August 21, 2006
There it was at our staff meeting: the first birthday cake with the magic number 65 on top. They went with the big number candles, so they wouldn't have to bother lighting dozens of separate ones. Probably a smart move.
Sixty-five. That was once time to retire. And indeed, when I was younger I expected that in my mid-60s, I would join the "over the hill gang." After all, when I consider the staff here at the Heritage Foundation, I note almost all 200 are younger than I. Even a couple members of our board are years my junior. Yet there's plenty of work to do, and I'm not ready to hang it all up. When I wrote about turning 50 --which I did just yesterday, it seems -- I noted, "Fifty really does have a different feel to it than 49." Tom Brokaw put it well when he turned 50: "At this age, mistakes, however daring, are not easily excused. Achievement is not a cause of praise; it is expected."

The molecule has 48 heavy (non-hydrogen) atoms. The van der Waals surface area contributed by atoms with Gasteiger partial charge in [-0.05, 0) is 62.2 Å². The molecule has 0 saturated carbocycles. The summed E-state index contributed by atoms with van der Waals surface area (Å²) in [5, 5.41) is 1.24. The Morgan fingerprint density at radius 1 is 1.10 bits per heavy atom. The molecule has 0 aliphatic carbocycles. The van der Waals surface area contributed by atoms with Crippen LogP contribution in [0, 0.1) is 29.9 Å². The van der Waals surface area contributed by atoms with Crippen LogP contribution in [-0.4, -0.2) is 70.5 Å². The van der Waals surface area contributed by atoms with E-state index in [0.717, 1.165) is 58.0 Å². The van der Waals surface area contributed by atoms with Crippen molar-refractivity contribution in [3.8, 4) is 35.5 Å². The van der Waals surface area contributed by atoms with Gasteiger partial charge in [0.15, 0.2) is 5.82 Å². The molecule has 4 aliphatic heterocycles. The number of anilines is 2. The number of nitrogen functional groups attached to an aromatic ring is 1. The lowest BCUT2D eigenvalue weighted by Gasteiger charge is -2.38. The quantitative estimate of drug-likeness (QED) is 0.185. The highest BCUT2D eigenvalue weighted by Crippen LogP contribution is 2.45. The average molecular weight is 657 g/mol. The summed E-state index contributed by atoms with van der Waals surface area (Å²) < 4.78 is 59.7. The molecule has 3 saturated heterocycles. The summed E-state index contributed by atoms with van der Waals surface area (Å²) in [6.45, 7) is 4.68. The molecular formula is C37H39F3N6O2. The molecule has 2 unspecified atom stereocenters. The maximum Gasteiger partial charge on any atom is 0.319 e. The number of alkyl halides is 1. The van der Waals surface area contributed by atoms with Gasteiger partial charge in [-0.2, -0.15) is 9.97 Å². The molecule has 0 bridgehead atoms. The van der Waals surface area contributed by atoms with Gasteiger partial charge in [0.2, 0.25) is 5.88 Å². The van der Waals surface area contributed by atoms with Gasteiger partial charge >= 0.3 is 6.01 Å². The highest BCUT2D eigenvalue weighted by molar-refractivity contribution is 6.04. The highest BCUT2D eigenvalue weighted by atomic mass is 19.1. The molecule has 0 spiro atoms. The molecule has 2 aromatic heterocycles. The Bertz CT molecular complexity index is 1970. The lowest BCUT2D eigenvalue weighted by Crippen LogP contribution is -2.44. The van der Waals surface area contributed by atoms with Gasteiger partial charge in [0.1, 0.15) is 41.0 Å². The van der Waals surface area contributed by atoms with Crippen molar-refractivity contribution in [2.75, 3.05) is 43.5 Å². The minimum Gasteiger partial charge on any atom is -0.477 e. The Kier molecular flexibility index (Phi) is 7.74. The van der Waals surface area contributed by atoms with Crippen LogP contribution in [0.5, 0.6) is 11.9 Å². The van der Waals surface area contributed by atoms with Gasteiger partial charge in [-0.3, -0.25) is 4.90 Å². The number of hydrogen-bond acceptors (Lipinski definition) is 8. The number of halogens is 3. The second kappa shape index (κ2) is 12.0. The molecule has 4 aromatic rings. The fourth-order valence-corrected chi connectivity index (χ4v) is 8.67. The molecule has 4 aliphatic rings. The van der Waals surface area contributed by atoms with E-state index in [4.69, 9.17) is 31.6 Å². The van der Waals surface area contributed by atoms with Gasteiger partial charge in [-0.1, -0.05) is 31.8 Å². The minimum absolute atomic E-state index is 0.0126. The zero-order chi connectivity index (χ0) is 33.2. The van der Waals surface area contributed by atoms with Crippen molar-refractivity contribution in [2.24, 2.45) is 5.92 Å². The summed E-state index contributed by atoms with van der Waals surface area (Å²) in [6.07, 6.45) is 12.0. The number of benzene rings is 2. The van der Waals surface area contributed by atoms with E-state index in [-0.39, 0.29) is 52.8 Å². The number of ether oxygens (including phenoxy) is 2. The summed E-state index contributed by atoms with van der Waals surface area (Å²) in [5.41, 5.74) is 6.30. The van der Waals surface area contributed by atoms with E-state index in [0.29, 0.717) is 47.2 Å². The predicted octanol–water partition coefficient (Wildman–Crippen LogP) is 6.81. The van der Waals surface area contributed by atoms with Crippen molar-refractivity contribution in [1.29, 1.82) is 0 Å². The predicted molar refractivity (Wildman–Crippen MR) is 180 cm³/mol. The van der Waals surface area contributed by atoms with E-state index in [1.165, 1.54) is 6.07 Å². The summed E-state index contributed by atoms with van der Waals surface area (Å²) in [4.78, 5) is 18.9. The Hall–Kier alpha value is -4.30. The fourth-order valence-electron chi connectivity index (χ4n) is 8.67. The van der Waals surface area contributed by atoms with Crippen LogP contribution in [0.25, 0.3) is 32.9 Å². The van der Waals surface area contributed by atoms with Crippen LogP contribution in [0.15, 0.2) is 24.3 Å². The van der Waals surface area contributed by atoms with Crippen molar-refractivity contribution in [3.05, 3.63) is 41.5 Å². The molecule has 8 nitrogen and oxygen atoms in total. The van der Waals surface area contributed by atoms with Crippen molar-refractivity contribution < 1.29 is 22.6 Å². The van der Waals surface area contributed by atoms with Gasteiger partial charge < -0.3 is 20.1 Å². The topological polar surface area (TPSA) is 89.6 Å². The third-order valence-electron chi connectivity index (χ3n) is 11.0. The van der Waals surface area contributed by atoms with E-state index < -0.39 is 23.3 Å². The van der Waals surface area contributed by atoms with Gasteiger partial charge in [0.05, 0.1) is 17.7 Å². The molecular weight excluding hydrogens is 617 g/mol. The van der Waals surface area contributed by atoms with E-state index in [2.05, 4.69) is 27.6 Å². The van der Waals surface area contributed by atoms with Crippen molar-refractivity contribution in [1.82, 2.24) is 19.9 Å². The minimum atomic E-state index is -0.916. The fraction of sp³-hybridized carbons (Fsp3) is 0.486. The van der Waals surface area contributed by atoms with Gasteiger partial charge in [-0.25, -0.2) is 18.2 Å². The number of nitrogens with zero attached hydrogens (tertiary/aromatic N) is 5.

Sixty-five is an age and, too often, an end. At 65. Jack Welch and so many others have followed company policy and hit the golf course -- permanently.
If they tire of golf, like my Dad did, they take up something else. In Dad's case, oil painting. One time I called home, and my mother answered the phone. After chatting a bit, I asked where Dad was. She responded, "Oh, he's out on the porch painting." Me: "Is he getting any better?" Mom: "No, but he's getting faster." Now we have his masterpieces all over the grandkids' room at the beach house. They're too young to notice these aren't really world-class, priceless Impressionist originals.
But turning 65 shouldn't be a time to lament. It's a time to reflect and to make a difference. I'm lucky to still be able to make an impact.
It's also a good time to look at the balance sheet.
On the asset side:
All in all, it's pretty clear my assets far outweigh my liabilities.
As I reach 65, at the front of the Baby Boomer generation, I think it's time to remove some of this magic number's stigma. "Retire at 65" was a policy made long ago, when life expectancy was 67 or 70. It's time to start pushing the retirement date back a year or two at a time. That would give talented people a chance to stay in the workplace and start addressing looming problems of Social Security.
As for turning 65: No, I don't like it, but I guess I will put up with it. After all, I'm still "on the right side of the sod," and when -- or perhaps I should say if -- 75 rolls around, these will be "the good old days."
First Appeared in the Washington Times